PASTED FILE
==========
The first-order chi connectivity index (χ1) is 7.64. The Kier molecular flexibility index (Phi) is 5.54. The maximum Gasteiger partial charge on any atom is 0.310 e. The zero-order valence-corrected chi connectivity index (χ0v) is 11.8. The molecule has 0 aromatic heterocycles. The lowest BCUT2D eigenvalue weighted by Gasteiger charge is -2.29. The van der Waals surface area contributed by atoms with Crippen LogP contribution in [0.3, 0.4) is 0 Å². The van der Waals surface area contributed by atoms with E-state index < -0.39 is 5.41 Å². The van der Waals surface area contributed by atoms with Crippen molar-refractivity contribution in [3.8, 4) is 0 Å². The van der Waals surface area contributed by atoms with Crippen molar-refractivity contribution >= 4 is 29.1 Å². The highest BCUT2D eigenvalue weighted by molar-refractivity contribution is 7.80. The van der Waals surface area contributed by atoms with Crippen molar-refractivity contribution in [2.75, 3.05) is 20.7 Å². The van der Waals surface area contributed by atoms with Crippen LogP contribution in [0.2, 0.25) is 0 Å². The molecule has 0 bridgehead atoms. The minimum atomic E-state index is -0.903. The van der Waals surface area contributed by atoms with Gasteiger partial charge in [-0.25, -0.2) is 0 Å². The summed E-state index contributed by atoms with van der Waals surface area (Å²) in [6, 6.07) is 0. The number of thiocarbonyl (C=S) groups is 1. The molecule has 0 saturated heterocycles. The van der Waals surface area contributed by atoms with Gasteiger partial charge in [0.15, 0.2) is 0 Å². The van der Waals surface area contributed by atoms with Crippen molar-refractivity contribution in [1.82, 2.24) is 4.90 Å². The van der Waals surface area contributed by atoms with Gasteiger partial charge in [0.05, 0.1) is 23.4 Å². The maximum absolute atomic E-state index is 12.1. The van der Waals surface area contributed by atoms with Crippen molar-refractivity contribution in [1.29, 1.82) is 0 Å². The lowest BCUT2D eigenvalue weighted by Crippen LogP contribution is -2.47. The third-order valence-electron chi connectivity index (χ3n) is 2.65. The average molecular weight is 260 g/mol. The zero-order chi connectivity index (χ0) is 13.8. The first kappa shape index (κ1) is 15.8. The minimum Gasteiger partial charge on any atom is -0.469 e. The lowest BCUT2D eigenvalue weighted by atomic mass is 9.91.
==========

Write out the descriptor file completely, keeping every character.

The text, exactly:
The first-order chi connectivity index (χ1) is 7.64. The Kier molecular flexibility index (Phi) is 5.54. The maximum Gasteiger partial charge on any atom is 0.310 e. The zero-order valence-corrected chi connectivity index (χ0v) is 11.8. The molecule has 0 aromatic heterocycles. The lowest BCUT2D eigenvalue weighted by Gasteiger charge is -2.29. The van der Waals surface area contributed by atoms with Crippen LogP contribution in [0.3, 0.4) is 0 Å². The van der Waals surface area contributed by atoms with E-state index < -0.39 is 5.41 Å². The van der Waals surface area contributed by atoms with Crippen molar-refractivity contribution in [3.8, 4) is 0 Å². The van der Waals surface area contributed by atoms with Crippen molar-refractivity contribution >= 4 is 29.1 Å². The highest BCUT2D eigenvalue weighted by molar-refractivity contribution is 7.80. The van der Waals surface area contributed by atoms with Crippen molar-refractivity contribution in [2.75, 3.05) is 20.7 Å². The van der Waals surface area contributed by atoms with Crippen LogP contribution in [0.2, 0.25) is 0 Å². The molecule has 0 bridgehead atoms. The minimum atomic E-state index is -0.903. The van der Waals surface area contributed by atoms with Gasteiger partial charge in [-0.25, -0.2) is 0 Å². The summed E-state index contributed by atoms with van der Waals surface area (Å²) in [6, 6.07) is 0. The number of thiocarbonyl (C=S) groups is 1. The molecule has 0 saturated heterocycles. The van der Waals surface area contributed by atoms with Gasteiger partial charge in [0.15, 0.2) is 0 Å². The van der Waals surface area contributed by atoms with Crippen molar-refractivity contribution in [1.82, 2.24) is 4.90 Å². The van der Waals surface area contributed by atoms with Gasteiger partial charge in [0.05, 0.1) is 23.4 Å². The maximum absolute atomic E-state index is 12.1. The van der Waals surface area contributed by atoms with Crippen molar-refractivity contribution in [1.29, 1.82) is 0 Å². The lowest BCUT2D eigenvalue weighted by Crippen LogP contribution is -2.47. The third-order valence-electron chi connectivity index (χ3n) is 2.65. The average molecular weight is 260 g/mol. The zero-order chi connectivity index (χ0) is 13.8. The first kappa shape index (κ1) is 15.8. The minimum Gasteiger partial charge on any atom is -0.469 e. The lowest BCUT2D eigenvalue weighted by atomic mass is 9.91.